Book Review: Spaceman by Mike Massimino

In his autobiography “Spaceman: An Astronaut’s Unlikely Journey to Unlock the Secrets of the Universe” Mike Massimino, a NASA astronaut and Columbia University professor describes his journey from a childhood dream of being an astronaut to actual walking in space (of which he and his team set records). As soon as I started reading this book, I was absolutely captivated by Mike’s tale.


His manner of writing is very frank and straightforward. He just tells his story like it is, and it’s impossible to put down. His journey wasn’t always smooth, neither was it always aimed for the space. I admired his determination when he made a decision to get into space program. How he overcame stumbling blocks on his path, his personal ethics – everything is admirable. His story is full of the most important lessons in life -the value of education, the value of public service, deep desire to be a better person, true friendship.

Overall impression: Loved this book to pieces. My 11 y.o. son is reading it now, and I am sure it will make a difference in his world perception, and no doubt will inspire him . Absolute must read.


I received this book via Blogging for Books in exchange for a fair and unbiased review.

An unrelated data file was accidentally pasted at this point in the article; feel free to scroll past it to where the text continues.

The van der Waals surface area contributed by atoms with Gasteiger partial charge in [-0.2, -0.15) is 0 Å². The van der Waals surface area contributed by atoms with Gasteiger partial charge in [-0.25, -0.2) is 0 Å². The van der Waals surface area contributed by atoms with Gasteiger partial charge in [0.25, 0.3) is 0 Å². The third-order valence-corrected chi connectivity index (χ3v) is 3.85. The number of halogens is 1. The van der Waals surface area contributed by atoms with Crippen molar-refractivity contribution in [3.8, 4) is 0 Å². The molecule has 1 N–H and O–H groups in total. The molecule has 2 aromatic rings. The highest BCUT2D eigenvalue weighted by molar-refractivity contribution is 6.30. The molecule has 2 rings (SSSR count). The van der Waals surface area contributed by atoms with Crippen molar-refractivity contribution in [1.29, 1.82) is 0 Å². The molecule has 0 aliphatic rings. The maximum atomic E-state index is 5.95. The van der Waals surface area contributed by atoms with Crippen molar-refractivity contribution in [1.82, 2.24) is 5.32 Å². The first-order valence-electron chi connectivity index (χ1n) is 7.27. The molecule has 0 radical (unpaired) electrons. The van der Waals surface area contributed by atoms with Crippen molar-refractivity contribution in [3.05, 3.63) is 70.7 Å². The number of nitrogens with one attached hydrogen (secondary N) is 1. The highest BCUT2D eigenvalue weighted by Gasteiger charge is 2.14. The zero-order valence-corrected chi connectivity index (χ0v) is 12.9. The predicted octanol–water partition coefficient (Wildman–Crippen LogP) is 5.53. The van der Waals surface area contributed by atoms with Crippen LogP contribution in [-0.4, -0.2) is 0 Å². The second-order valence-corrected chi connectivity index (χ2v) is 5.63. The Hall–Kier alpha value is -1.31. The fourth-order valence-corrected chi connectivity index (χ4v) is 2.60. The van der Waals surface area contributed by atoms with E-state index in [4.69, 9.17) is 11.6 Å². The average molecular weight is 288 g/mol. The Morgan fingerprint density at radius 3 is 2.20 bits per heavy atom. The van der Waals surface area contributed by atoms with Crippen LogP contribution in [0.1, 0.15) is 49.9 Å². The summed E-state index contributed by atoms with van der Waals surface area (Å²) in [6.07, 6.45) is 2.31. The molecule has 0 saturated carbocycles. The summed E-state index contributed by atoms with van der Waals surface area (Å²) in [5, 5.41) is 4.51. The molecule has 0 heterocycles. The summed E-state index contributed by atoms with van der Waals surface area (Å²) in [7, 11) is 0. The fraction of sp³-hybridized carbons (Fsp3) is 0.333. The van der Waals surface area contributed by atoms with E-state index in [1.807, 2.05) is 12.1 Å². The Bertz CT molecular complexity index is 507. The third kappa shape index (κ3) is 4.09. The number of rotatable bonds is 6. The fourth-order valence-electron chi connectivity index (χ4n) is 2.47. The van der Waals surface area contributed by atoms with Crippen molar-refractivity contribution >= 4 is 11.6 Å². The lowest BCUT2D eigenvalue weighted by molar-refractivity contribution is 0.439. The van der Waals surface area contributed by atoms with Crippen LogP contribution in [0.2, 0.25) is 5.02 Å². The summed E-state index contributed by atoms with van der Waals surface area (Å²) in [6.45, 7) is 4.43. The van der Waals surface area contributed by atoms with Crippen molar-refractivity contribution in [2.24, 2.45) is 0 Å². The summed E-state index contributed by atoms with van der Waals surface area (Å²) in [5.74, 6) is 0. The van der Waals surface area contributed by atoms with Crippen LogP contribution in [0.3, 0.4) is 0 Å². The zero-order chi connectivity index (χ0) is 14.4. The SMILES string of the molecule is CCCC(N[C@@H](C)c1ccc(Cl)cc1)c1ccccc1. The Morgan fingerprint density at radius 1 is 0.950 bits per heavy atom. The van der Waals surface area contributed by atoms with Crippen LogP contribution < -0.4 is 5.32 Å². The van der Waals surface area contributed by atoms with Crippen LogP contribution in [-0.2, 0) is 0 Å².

Women in Science by Rachel Ignotofsky

Both of my children want to be scientists when they grow up. We often talk about great scientists and their contributions. It’s true that most scientists we are coming across in books are men. But it’s changing and women’s role in science is being acknowledged more and more often. The book Women in Science, written and illustrated by Rachel Ignotofsky addresses exactly that.


The book allows a spread per scientist and covers about 50 brilliant women that contributed to the scientific discovery throughout the centuries, starting with ancient times and up to our days. Each spread features facts from a scientist’s life, her contributions and an awesome portrait illustration with additional facts surrounding her. The book is very fun to leaf through and even more fun to read. Many of these scientists I am learning about for the for the first time and some are like old friends. My daughter was delighted to see her favorite Jane Goodall featured here, and Valentina Tereshkova, first woman in space. Most of the scientists covered in this book are Americans, although there are a few Europeans featured, as well as Asians. I wish there were more representatives from around the world, but we can’t have everything. There are more women mentioned in the end of the book, they didn’t get a spread, but they are there.

Overall impression: My children and I enjoy this book and found information straightforward and easy to understand. The illustrations add to the amazement of fantastic discoveries these women scientists brought to the world. This book is a valuable addition to our home library.


I received this book from Blogging for Books in exchange for a fair an unbiased review.